Example: when tornadoes were sighted nearby, I wanted the dogs with me in the basement, but Laev’s safe place was on my bed upstairs. I called her off and gave her a fabulous raw knuckle bone to enjoy downstairs instead, giving her a valuable distraction and a physical outlet for her stress in a different area.
Shakespeare’s safe spot is a crate, something he eschews on most occasions (dog crates are for dogs, not DoberHumans) but finds comforting during storms, fireworks, or gunfire. Sometimes I see Laev bounce back and forth, if the storm is just at her current threshold; she’ll jump on the bed, consider, jump off, pace, jump back on. Is this scary enough to need my safe place? That’s her decision to make, and she gets to make the call.
Safe places are not meant to replace the other protocols we’re discussing, but they are a very simple and very powerful aspect which shouldn’t be neglected. Go ahead and use other tools along with them, but they can be one of the very last to fade out, because they gain the associative powers of the others.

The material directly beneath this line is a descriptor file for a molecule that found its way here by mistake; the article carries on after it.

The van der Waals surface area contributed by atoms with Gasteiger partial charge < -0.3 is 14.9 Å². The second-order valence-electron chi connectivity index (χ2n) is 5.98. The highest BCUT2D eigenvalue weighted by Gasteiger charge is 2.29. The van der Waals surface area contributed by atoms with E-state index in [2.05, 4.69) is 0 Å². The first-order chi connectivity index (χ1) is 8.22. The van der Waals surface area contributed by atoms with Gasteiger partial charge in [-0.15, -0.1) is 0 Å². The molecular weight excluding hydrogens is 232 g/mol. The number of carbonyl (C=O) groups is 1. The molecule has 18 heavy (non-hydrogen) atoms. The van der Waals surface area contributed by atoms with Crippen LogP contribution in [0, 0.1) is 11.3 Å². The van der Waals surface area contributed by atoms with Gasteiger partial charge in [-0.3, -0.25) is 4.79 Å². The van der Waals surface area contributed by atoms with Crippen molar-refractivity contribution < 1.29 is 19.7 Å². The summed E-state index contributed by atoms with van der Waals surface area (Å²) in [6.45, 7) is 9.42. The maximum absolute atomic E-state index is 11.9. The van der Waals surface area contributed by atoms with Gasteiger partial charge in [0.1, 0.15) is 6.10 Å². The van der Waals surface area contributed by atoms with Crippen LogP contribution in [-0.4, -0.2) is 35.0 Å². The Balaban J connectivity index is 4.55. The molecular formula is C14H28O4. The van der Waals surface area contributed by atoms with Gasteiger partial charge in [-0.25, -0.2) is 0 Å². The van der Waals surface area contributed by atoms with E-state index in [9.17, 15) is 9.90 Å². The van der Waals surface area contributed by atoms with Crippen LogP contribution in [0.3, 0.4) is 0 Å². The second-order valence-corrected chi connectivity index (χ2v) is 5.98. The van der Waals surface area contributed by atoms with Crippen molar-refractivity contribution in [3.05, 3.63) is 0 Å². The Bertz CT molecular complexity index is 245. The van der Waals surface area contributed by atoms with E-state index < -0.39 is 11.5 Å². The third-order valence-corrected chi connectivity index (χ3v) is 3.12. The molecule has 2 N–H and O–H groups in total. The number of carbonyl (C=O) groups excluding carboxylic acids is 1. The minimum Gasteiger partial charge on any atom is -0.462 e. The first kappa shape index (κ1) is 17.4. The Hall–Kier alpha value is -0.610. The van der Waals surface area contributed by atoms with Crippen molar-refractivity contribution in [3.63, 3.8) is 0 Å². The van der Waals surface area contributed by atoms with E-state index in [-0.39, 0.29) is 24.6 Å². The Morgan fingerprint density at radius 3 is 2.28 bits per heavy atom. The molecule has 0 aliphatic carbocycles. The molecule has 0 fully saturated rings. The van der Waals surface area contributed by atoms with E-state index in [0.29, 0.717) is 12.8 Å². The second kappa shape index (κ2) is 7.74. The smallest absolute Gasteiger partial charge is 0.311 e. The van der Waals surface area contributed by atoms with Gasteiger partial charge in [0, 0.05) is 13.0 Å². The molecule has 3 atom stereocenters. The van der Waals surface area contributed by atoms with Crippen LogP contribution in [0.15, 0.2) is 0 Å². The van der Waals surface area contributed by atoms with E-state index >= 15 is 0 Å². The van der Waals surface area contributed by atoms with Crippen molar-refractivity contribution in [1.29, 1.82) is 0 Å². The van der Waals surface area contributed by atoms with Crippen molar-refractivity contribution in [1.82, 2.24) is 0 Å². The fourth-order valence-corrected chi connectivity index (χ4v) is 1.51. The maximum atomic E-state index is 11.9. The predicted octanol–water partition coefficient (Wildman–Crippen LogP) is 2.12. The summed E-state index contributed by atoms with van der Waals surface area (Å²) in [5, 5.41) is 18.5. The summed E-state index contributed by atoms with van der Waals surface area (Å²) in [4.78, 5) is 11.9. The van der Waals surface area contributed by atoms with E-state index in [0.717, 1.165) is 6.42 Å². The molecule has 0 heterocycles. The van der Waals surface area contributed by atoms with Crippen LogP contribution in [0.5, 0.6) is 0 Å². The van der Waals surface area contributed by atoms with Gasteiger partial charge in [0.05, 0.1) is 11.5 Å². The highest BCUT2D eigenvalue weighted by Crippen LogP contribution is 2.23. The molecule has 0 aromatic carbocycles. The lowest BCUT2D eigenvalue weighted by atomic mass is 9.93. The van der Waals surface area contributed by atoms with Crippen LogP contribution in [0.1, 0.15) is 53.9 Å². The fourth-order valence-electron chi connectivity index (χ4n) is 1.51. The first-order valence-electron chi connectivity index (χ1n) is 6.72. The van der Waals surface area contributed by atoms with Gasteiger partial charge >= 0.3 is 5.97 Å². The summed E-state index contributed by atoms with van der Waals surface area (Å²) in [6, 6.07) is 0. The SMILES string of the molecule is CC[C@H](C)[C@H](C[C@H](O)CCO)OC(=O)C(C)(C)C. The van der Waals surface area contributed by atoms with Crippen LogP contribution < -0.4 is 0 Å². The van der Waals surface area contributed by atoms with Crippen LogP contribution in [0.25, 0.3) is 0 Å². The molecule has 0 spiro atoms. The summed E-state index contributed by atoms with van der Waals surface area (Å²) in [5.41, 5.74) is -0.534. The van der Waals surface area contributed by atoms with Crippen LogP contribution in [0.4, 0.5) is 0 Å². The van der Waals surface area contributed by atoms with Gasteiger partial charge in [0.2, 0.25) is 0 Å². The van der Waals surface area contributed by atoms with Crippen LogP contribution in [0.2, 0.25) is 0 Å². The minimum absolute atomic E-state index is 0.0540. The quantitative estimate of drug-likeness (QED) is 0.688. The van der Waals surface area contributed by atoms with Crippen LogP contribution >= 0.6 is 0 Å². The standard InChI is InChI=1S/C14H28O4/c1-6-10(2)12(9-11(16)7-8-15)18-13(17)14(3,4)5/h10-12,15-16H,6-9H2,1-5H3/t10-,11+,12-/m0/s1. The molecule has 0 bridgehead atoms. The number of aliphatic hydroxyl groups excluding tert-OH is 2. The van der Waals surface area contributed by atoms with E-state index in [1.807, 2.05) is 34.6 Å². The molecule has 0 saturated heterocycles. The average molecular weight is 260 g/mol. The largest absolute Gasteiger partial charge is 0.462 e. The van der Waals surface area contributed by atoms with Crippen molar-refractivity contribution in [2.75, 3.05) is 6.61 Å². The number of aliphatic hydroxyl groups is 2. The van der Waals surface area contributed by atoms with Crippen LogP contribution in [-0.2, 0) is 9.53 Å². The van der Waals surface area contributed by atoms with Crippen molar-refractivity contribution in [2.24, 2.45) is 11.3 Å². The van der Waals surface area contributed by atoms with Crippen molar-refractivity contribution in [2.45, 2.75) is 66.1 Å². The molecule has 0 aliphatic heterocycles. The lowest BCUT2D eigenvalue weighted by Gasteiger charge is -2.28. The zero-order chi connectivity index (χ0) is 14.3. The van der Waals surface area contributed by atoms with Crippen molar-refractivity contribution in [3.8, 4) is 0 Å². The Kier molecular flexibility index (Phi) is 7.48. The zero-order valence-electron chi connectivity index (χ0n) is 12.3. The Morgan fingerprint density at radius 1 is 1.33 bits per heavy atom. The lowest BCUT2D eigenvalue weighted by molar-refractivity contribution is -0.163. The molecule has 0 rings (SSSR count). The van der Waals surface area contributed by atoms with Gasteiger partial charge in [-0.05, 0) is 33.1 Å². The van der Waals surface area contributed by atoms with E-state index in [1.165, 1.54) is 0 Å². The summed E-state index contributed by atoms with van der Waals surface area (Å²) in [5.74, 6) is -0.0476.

(*This is not for any silly superstition about hierarchies and human beds, but for the simple fact that my husband prefers not to share. The dogs sleep with me when I travel, but not in the home bed. It’s consistent and they are cool with it.)
Movement & Stress
So, clearly a fearful dog is a stressed dog. And we’re talking about ways to reduce the dog’s anxiety. But there’s more to stress relief that often gets overlooked.
Movement relieves stress. I’m not sure of the literature on this, but I’m convinced of its everyday value — movement helps to dispel stress. This is why a lost or escaped fearful dog will often run — not because they think they can outrun the storm, as some say, but because running feels better than panicking! Hard running produces endorphins; smaller movements can still free up tense muscles, improve circulation and oxygenation, etc.